There is no consistent policy or practice for the release of people who the government has deemed unable to advocate for themselves from immigration detention. As a result, attorneys report this pattern: people who have been declared mentally incompetent due to cognitive disabilities or mental illnesses are ejected from immigration detention facilities without any notice to their attorneys, families, or caregivers and are left to fend for themselves in places like parking lots and bus stations, with only the clothes they had when they were arrested and debit cards they often can’t activate. Some are never found.

While legal service providers have reported unsafe releases from immigration detention for years, many say that the problem worsened during the COVID-19 pandemic, as ICE abruptly released people in undignified and dangerous manners; people who were sick with or at high risk of contracting the virus. Despite their obvious health needs and medical complications, many people were literally abandoned on the street. Others with serious physical and mental health conditions were discharged from ICE custody without prescribed medication, transportation assistance, the ability to contact a lawyer or family member, or even a place to stay for the night.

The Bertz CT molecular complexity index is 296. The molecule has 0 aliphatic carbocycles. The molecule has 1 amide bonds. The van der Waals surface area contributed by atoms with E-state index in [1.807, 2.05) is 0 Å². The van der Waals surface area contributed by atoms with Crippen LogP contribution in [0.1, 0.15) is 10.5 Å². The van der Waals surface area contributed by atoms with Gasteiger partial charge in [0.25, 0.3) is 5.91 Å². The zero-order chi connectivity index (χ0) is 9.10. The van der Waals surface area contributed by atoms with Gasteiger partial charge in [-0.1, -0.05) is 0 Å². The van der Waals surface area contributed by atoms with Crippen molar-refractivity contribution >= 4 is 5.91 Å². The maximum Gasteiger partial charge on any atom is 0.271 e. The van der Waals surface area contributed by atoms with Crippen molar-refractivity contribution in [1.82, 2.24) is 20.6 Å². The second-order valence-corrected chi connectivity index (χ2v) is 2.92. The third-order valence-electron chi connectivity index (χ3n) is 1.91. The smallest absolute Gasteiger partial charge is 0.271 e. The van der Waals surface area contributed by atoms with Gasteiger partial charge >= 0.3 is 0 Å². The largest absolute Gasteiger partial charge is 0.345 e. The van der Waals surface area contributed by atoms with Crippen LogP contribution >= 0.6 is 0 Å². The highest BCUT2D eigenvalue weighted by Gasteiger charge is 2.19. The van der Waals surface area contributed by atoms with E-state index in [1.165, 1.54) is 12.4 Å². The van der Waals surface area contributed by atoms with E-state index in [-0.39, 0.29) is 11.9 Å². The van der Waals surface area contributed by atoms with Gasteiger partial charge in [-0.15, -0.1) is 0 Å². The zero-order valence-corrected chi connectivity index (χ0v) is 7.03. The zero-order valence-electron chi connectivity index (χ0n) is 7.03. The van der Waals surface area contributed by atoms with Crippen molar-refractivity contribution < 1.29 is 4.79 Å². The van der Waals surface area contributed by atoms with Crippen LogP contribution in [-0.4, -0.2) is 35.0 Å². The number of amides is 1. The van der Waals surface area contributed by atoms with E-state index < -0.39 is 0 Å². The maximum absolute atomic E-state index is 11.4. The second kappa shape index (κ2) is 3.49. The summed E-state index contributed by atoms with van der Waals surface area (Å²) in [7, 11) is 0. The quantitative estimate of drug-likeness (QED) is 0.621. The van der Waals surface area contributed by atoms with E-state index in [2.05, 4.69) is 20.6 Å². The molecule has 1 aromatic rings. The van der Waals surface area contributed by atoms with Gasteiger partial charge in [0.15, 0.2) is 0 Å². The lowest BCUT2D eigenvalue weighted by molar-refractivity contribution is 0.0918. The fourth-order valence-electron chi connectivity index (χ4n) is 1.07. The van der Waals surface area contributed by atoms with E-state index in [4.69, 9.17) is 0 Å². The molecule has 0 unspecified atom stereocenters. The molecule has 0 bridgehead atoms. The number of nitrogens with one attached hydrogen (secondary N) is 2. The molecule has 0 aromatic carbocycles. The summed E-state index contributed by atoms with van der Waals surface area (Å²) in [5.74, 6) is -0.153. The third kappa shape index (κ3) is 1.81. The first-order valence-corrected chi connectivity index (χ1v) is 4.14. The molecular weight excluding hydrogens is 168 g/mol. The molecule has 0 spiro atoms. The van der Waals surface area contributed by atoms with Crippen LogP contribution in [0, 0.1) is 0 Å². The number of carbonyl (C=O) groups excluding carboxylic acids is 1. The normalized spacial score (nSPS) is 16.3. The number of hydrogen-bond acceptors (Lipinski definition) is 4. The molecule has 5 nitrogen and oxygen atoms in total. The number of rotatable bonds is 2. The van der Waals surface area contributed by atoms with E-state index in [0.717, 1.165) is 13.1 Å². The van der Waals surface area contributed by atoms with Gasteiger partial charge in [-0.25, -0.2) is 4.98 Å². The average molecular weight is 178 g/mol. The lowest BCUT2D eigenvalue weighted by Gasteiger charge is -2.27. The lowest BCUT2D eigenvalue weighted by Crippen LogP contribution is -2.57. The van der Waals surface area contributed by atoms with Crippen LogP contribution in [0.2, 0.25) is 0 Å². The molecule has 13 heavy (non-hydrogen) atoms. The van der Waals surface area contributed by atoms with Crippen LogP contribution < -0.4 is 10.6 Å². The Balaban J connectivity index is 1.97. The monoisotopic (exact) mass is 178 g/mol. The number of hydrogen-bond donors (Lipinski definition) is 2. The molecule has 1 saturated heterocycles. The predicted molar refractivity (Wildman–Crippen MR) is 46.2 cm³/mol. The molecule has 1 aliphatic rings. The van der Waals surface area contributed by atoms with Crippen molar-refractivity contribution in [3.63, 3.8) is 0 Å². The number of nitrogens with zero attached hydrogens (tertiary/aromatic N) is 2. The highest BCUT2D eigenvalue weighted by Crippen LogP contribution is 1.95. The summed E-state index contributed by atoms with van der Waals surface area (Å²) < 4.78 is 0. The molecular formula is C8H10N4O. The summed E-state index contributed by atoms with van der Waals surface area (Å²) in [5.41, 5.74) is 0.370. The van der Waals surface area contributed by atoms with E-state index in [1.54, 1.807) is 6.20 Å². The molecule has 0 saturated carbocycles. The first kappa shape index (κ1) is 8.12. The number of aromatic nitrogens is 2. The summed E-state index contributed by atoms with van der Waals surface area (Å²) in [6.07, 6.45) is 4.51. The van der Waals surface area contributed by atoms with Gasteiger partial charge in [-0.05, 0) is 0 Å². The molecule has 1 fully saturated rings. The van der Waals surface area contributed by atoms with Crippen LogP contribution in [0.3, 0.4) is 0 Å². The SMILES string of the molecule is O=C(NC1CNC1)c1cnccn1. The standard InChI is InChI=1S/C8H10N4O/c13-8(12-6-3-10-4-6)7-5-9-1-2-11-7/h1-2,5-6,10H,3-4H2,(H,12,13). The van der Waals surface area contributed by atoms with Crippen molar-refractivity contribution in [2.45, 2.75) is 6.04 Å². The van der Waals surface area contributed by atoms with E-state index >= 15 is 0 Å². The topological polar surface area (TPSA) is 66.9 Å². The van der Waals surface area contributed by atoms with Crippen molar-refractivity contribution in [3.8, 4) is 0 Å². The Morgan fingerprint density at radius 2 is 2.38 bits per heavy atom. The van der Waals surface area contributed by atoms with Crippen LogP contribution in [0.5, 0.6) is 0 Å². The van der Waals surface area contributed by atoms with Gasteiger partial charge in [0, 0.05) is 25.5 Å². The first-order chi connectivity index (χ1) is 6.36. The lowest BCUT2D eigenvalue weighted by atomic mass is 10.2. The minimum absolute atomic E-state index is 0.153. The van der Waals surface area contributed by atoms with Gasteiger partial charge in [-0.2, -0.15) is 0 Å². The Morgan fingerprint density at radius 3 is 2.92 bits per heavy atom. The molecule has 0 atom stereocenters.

Over a period of three months in early 2021, Lopez said that four of ISLA’s clients were released without any notice whatsoever to their attorneys. “It is a complete disregard for their well-being.”

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Illustrations by Michelle Garcia

Martin Vargas Arellano’s death

Martin Vargas Arellano’s final days brought national attention to this pervasive problem. Vargas Arellano, who had lived in the United States for more than 50 years, spent the last two years of his life detained at Adelanto ICE Processing Center, a privately-run detention facility in California that is operated by ICE and the GEO Group. He had a history of severe mental illness, including schizophrenia, and had been deemed incompetent to defend himself in his deportation proceedings. Diabetes, hypertension, cellulitis, and other conditions meant that he required a wheelchair much of the time.